The only English guidebook available (Shikoku Japan 88 Route Guide by Buyodo Co. Ltd) doesn’t have a section on the flora and fauna, but there are certainly enough warning signs along the walk (in Japanese – please see my post on translating signs) to warrant mentioning the following… Whilst I’m not trying to scare anyone, if you can’t read Japanese to read the signs, it would be helpful to recognize whether what you’re standing on/next to/in front of is dangerous or not.
For those who would prefer not to see pictures of snakes and other deadly creatures, I’ll start with the cuddly and nice fauna:
Ok, now onto the not-so-cuddly fauna of Shikoku that you may encounter on your walk…
Mamushi (pitviper)- one of the two most venomous snakes in Japan (the Habu is the other). According to Wikipedia, every year in Japan 2000 to 3000 people are bitten by a mamushi snake and 5-10 people die. They’re quite small, growing to between 45-70cm long.
Yamakagashi (Tiger keelback snake, venomous)- I saw one of these on day 42, when I was walking between Temple 87 and 88. It was easy to identify because of the yellow around its head and red stripes, but it was dead on the road, so not the nicest photo to add here.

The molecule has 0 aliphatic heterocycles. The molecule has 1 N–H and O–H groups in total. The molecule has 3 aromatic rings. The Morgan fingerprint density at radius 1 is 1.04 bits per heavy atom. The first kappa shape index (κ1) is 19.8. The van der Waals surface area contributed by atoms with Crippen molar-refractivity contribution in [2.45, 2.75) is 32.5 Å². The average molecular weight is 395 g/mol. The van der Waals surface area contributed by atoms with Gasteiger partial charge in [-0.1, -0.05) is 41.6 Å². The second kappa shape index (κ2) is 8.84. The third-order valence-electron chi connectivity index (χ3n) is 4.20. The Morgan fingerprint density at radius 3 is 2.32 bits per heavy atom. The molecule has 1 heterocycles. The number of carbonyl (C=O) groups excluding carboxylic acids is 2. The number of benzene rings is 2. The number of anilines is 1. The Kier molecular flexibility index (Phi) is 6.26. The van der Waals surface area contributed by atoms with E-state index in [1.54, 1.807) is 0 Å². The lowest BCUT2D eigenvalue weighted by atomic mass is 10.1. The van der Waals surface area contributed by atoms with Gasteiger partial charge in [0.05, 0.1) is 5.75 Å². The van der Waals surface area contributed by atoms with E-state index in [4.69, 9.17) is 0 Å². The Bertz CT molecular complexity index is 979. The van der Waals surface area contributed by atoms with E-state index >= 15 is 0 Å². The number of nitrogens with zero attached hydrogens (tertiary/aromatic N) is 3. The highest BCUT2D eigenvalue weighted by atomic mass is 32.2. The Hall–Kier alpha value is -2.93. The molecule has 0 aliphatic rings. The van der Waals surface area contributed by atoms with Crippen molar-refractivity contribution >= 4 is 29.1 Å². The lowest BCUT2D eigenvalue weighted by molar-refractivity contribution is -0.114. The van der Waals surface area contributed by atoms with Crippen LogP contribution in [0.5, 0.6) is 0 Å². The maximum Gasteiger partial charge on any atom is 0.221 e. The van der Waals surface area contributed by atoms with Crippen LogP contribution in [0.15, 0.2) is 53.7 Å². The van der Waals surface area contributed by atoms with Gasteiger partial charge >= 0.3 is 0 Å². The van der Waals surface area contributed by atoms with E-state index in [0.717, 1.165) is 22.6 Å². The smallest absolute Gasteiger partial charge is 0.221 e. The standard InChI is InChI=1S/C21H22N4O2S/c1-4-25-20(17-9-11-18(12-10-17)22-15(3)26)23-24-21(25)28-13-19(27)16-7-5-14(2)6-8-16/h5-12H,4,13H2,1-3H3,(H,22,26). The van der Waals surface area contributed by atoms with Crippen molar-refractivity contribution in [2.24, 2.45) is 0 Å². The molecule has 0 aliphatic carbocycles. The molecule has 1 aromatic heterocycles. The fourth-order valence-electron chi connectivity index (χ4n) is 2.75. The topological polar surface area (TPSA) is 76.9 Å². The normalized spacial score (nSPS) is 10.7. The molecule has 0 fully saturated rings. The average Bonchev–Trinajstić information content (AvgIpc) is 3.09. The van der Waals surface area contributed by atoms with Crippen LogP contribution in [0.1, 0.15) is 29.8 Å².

Mukade (venomous centipede) – These can grow up to 20cm and have an orange/red head, black body and orange legs. The bites are reported to be very painful resulting in severe swelling and medical attention is recommended. I saw 3 whilst walking.
Inoshishi (wild boar) – reported to attack people and damage crops – I never saw any wild boars, probably because of the two bells on my backpack, but I did see evidence of them along the paths with lots of uprooted soil and many warning signs (in Japanese)
Hachi (Japanese Hornet) – I never saw any warning signs on Shikoku, but I did see the below warning sign on the choishimichi path to Koyasan, on Honshu.
Kuma (bears!) – not on Shikoku apparently, but they are on Honshu (the main island), so if you’re walking the choishimichi path to Koyasan you will come across the following signs and maybe even a bear… I didn’t, but the number of warning signs made me petrified!
I also came across the following snakes, centipedes and spiders, I’m not sure if these snakes are dangerous or not…
And now onto the flora. I was surprised to see that I didn’t have many pictures of the flora, considering I took more than 4500 pictures on the walk, and this got me thinking why? The first couple of weeks I was hit by 3 typhoons which meant I took less photos because I didn’t want to get my phone or camera wet. I never really take photos of what’s growing in people’s gardens, tending to only take photos of what I see growing wild… and I really don’t remember seeing that many wildflowers whilst I was walking through the mountains and along the trails. (Certainly not as many flowers as I saw snakes!) So I can only assume it was the time of year (Oct/Nov – autumn) or that there just aren’t many wildflowers?!